Dan Savage called it a slow moving pbs special-like show. Nah Dan, the sex you’re looking for will probably have to be interpreted; the tempo is there from moment one.

Gentleman Jack is Sally Wainwright’s absolute passion project borne out of her discovery of and deciphering portions of Lister’s journals which include Lister’s detailed descriptions of her sexual encounters. This review covers episode one.

Gentleman Jack’s first episode is very good. It’s immediate dive into Lister’s take them by the short hairs persona is no small part of what’s so great about Sally Wainwright’s show. Her clothes, her stride, she with her father sitting silently beside her in the pub collecting rents standing up to meet the disrespectful man tenant nose to nose, assuring he will honor his contract (the nose to nose stance is one of my favorites about the character). That Lister seems to be a respected member of society is something unexpected for the 19th century setting and it’s fantastic to see. So Dan’s assessment of this being a slow moving show might fit if he’s talking about the mode of the other characters in the show, but it feels intentional. Everyone around Anne Lister is moving so; well, 19th century, while Anne moves at a pace we can hardly keep up with in every situation, shown with such clarity during her family’s dinner together after she comes home – Anne; intent on having what she wants, doesn’t ask or wait for anything on the table to be passed to her, she stands, grabs, sits, eats. And throughout, Wainwright’s break in the fourth wall is a terrific addition to this show.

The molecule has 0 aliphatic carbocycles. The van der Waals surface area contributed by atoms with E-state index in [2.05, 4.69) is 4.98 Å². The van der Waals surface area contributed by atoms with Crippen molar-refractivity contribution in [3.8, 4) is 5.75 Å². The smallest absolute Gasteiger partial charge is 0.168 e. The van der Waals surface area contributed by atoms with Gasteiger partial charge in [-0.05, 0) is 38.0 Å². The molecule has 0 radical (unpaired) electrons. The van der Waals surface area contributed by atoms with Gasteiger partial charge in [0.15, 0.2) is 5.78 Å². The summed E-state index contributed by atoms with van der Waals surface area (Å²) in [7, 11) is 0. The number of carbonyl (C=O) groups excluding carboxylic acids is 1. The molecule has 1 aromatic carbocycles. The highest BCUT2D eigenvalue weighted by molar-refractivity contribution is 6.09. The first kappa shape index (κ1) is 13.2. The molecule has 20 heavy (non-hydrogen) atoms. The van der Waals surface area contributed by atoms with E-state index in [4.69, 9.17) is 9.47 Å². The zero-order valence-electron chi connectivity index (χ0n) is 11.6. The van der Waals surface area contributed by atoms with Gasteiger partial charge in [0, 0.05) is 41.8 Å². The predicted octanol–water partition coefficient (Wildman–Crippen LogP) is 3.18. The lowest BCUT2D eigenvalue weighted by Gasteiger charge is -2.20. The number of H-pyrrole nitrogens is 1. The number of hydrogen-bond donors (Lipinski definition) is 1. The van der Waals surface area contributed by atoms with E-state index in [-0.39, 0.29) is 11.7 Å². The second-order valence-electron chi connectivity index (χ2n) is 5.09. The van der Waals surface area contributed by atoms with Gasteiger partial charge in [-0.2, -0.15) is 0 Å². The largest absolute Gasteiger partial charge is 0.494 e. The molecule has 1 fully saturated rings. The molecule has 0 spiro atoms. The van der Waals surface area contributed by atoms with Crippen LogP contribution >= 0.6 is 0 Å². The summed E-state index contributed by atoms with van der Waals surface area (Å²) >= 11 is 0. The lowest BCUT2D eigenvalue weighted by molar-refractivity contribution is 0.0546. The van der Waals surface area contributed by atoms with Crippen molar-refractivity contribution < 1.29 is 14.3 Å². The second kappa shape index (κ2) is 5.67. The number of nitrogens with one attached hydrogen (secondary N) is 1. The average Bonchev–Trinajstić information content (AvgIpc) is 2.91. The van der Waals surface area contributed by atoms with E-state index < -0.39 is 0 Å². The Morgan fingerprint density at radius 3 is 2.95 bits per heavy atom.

Lister, acted brilliantly by Suranne Jones, is met by us with a wide range of emotional depth. Layers of emotions are a human experience. Most reviewers are focusing on and describing her interest in wanting a wife as a core tenet of a show filled with fantastic promise. Ok, that’s fine, the sex will bring viewers to the screen and yes, I’m here for it too. I personally enjoy her ebbs and flows of anger. So far the one characteristic distasteful to me is Lister’s seeming predatory behavior toward Ann Walker when Lister considers her to be a stupid person – I’ll give it an episode or two because I know the turn it’s going to take and maybe that flash of predation is my interpretation but…I don’t like it.

I also love Anne and her mother’s relationship. Her mom is the absolute product of the time but finds her daughter to be perfect. Anne’s first night home, her mom tells her she knows they’re “not very interesting” Anne’s response “it’s not you and it’s never you” – is beautiful as Anne can’t bring herself to tell her mother what happened between her and her soon to be married to a man lover. They fall into a conversation about Ann Walker’s wealth – but the duality of this scene is Anne’s sadness, and her mother soothing her.

One episode in and I can’t get enough of Gemma Whelan as Marian Lister with her eye rolls and her admonitions to Anne at every turn. It’s a relationship I’m looking forward to seeing. She’s fantastic.

I’ll keep watching. I know there is creative license as I wonder if the life of Lister was as boldly loud as the show insinuates. She had to be risking so much in her day to day life. I think the scene with her mother I noted above might be part of the answer: she lived loudly and discussed cautiously outside of her diaries.